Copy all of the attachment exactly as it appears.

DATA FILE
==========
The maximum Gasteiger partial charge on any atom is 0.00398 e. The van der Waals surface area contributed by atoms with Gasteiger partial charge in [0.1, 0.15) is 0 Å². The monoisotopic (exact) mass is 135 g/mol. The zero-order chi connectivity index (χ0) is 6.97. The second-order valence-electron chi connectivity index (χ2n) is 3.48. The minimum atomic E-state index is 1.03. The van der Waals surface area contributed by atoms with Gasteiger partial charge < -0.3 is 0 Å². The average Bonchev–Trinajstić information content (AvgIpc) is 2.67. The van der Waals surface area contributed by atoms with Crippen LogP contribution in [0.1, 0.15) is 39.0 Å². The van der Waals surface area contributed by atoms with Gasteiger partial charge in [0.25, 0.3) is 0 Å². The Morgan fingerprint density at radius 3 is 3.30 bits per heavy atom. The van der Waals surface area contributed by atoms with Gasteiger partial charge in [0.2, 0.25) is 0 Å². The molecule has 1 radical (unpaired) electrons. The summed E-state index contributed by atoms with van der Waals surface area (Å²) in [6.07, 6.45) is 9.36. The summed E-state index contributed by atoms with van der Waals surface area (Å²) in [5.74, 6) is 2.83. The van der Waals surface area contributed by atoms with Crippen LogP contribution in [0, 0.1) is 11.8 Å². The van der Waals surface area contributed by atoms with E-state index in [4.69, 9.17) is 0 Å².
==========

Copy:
The maximum Gasteiger partial charge on any atom is 0.00398 e. The van der Waals surface area contributed by atoms with Gasteiger partial charge in [0.1, 0.15) is 0 Å². The monoisotopic (exact) mass is 135 g/mol. The zero-order chi connectivity index (χ0) is 6.97. The second-order valence-electron chi connectivity index (χ2n) is 3.48. The minimum atomic E-state index is 1.03. The van der Waals surface area contributed by atoms with Gasteiger partial charge < -0.3 is 0 Å². The average Bonchev–Trinajstić information content (AvgIpc) is 2.67. The van der Waals surface area contributed by atoms with Crippen LogP contribution in [0.1, 0.15) is 39.0 Å². The van der Waals surface area contributed by atoms with Gasteiger partial charge in [0.25, 0.3) is 0 Å². The Morgan fingerprint density at radius 3 is 3.30 bits per heavy atom. The van der Waals surface area contributed by atoms with Gasteiger partial charge in [0.2, 0.25) is 0 Å². The molecule has 1 radical (unpaired) electrons. The summed E-state index contributed by atoms with van der Waals surface area (Å²) in [6.07, 6.45) is 9.36. The summed E-state index contributed by atoms with van der Waals surface area (Å²) in [5.74, 6) is 2.83. The van der Waals surface area contributed by atoms with Crippen LogP contribution in [0, 0.1) is 11.8 Å². The van der Waals surface area contributed by atoms with E-state index in [4.69, 9.17) is 0 Å².